Friday, June 13, 2014

Why FCAA Ohio hosts Thanksgivings in Franklin, Cuyahoga and Hamilton Counties



Wednesday, May 21, 2014

Becoming Legal Orphans of the System

Results from the CFSR regarding: "Of all children in foster care for at least two years, what percent achieve permanency within the following year?"

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Sunday, April 20, 2014

My thoughts on Easter Sunday 2014



Federal Funding for Transitional Housing for Emancipating Foster Youth




Chafee and TANF IL to help youth transitioning from foster care to adulthood






Title IV-E funds and allowable expenses for teens in foster care








Child welfare funding in Ohio


Thursday, December 19, 2013

Emerging Adulthood: An Opportunity to Improve Outcomes for Foster Care Alumni



Wednesday, December 18, 2013

Transition from Foster Care to Adulthood



Transition to Adulthood for A Child With Loving, Supportive Parents



All I Want for Christmas is a Better System of Support for Emancipated Foster Youth


When former foster youth return for help to the agencies that formerly served "in loco parentis," they aren't treated like college students coming home for the holidays, or the way we might treat our young adult children coming home for help. The only door for them to access services is the same door that their biological parents might have chosen - the same door that any adult "in need of services" might choose: To open a FINS case. 

FINS is agency-speak; the initials stand for "Family In Need of Services." Being a former foster child doesn't make a positive difference. It doesn't mean that the agency feels any extra responsibility for them. If anything, it can work against them, because their past mistakes during their teenage years are still on their file.

There doesn't tend to be a lot of "hand-holding" or support during the process, despite the fact that mentorship, guidance and someone sitting by their side is exactly what these young people need the most.

For a recently emancipated foster youth, having someone who cares about you sit beside you while you wait in a dehumanizing waiting room would contribute greatly towards:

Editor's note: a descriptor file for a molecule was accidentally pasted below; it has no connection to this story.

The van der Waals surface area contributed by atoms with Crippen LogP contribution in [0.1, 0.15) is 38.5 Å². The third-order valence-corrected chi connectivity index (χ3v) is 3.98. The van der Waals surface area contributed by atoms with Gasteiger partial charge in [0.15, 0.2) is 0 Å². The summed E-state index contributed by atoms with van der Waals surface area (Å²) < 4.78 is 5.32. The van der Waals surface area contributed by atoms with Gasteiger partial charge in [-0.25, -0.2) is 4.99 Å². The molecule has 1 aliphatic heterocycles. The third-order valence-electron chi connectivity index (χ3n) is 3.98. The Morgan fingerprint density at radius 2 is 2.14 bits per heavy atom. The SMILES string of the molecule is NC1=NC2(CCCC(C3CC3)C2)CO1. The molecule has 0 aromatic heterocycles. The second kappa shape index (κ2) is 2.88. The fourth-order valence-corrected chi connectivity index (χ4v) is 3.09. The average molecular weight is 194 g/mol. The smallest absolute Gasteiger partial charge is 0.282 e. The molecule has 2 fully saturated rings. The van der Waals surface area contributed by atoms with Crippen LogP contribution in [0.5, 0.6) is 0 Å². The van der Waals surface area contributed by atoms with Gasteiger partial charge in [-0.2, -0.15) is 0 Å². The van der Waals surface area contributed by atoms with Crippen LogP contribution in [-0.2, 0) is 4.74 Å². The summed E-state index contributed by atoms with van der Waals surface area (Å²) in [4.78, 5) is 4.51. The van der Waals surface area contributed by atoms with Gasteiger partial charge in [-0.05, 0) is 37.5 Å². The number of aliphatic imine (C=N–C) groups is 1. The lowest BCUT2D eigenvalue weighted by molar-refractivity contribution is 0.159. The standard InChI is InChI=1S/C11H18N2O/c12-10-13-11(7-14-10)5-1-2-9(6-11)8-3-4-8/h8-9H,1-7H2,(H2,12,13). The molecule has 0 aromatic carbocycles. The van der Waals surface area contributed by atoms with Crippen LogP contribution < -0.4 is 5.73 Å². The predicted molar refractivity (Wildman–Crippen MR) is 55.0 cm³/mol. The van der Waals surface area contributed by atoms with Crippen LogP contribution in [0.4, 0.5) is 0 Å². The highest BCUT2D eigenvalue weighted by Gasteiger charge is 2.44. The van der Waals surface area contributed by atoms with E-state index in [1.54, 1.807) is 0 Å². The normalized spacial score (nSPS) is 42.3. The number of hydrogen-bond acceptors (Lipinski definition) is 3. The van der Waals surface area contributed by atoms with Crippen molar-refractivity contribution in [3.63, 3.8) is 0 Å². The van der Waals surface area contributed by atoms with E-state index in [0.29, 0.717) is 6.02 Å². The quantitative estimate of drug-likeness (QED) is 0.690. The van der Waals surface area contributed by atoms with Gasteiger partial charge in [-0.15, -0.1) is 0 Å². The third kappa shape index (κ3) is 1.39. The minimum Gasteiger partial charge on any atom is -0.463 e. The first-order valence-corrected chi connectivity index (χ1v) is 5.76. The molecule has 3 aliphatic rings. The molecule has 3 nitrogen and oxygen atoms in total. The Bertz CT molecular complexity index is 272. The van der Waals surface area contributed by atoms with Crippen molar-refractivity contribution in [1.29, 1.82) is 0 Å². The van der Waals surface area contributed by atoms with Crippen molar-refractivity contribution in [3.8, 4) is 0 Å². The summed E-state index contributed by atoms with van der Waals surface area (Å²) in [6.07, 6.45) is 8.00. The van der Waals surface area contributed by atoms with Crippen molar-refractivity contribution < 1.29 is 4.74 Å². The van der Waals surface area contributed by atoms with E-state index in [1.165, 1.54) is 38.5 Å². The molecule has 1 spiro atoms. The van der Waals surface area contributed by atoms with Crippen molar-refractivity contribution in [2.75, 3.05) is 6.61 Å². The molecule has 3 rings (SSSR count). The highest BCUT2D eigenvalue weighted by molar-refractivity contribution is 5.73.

• feeling reassured that you are doing the right thing and waiting in the right place
  • having their maturity to balance out your anxiety and lack of adult experience
  • feeling less ALONE
Throughout the nation, this is a problem:

  • Foster youth go from the restrictive experience of foster care to the total freedom of adulthood, and experience magnified consequences whenever they make a misstep. 
  • During their time in care, they don't get to experience normal teen experiences like spending the night at a friend's house. 
  • They often don't have their own bank account, and don't get opportunities to handle money. 
  • But after that magical day when they "age out," they are expected to know how to navigate complex systems, emotional relationships, financial challenges, etc. 
If and when they struggle, they can open a FINS case. But this doesn't mean extra parenting. Nope, it means having a case plan, being expected to make and keep appointments, and if they struggle with that, it is written in their file that they are "not complying with their case plan" -- which can be cause for termination of services.

Community volunteers could help by:

  • Serving as a mentor to one or two emancipated foster youth
  • Being willing to accompany young people to appointments and/or assist with transportation
  • Phone calls and meetings with a young person to talk through next steps in their lives
  • Celebrating their accomplishments and encouraging them during moments of discouragement
  • Believing in them and their ability to succeed




Tuesday, December 17, 2013

Income Gap: The Rich Get Richer and the Poor Get Poorer



Wednesday, September 25, 2013

One of My Favorite Classic Novels

You might have heard of the movie "Daddy Long Legs" based on the book by Jean Webster. An orphan is supported through college by a wealthy benefactor.... played by Leslie Caron and Fred Astaire.

But what many people don't know is that there was a sequel, called Dear Enemy --- in which the former orphan, now rich and married, enlists her best friend from college to go back to the orphanage and reform it.


The protagonist of "Dear Enemy" does just that - despite obstacles and discouragements -- including a curmudgeonly doctor who is the "Enemy" referenced in the title.

What's amazing about the book is that, despite the fact that it was published in 1915, the reforms that the protagonist makes within the orphanage are surprisingly modern -- and very well thought out. Sallie McBride is an incredibly likable character -- and you get the sense that the author is someone that, if you and I were living in 1915, we would want to have a cup of coffee with and chat about adoption and foster care reform.

The book is available for free on Project Gutenberg, and you can likely find a republished copy on Amazon.com.

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